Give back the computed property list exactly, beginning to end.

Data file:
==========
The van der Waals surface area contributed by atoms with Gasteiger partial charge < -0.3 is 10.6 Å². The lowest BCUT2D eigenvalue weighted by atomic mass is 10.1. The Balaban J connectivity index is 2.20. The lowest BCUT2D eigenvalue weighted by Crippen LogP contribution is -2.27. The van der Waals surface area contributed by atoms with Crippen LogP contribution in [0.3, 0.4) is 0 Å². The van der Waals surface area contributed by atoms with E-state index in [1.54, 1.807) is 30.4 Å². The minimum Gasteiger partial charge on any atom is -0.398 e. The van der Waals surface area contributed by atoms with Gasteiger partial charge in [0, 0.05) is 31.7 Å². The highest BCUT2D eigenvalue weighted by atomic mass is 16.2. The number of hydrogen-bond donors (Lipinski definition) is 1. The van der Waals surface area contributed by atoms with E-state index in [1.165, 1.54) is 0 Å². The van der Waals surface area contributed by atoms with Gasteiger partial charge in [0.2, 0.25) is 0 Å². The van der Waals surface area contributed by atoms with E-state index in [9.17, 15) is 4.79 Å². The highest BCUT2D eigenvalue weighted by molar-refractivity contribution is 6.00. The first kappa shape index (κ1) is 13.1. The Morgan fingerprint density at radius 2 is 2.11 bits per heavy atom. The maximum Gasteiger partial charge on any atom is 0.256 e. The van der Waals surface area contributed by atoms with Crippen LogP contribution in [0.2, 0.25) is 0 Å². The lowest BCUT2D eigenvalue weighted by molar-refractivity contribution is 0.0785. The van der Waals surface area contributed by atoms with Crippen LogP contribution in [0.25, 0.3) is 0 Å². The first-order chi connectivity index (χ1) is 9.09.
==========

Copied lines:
The van der Waals surface area contributed by atoms with Gasteiger partial charge < -0.3 is 10.6 Å². The lowest BCUT2D eigenvalue weighted by atomic mass is 10.1. The Balaban J connectivity index is 2.20. The lowest BCUT2D eigenvalue weighted by Crippen LogP contribution is -2.27. The van der Waals surface area contributed by atoms with Crippen LogP contribution in [0.3, 0.4) is 0 Å². The van der Waals surface area contributed by atoms with E-state index in [1.54, 1.807) is 30.4 Å². The minimum Gasteiger partial charge on any atom is -0.398 e. The van der Waals surface area contributed by atoms with Gasteiger partial charge in [0, 0.05) is 31.7 Å². The highest BCUT2D eigenvalue weighted by atomic mass is 16.2. The number of hydrogen-bond donors (Lipinski definition) is 1. The van der Waals surface area contributed by atoms with E-state index in [1.165, 1.54) is 0 Å². The van der Waals surface area contributed by atoms with Gasteiger partial charge in [0.2, 0.25) is 0 Å². The van der Waals surface area contributed by atoms with E-state index in [9.17, 15) is 4.79 Å². The highest BCUT2D eigenvalue weighted by molar-refractivity contribution is 6.00. The first kappa shape index (κ1) is 13.1. The Morgan fingerprint density at radius 2 is 2.11 bits per heavy atom. The maximum Gasteiger partial charge on any atom is 0.256 e. The van der Waals surface area contributed by atoms with Crippen LogP contribution in [0.2, 0.25) is 0 Å². The lowest BCUT2D eigenvalue weighted by molar-refractivity contribution is 0.0785. The van der Waals surface area contributed by atoms with Crippen LogP contribution in [0.25, 0.3) is 0 Å². The first-order chi connectivity index (χ1) is 9.09.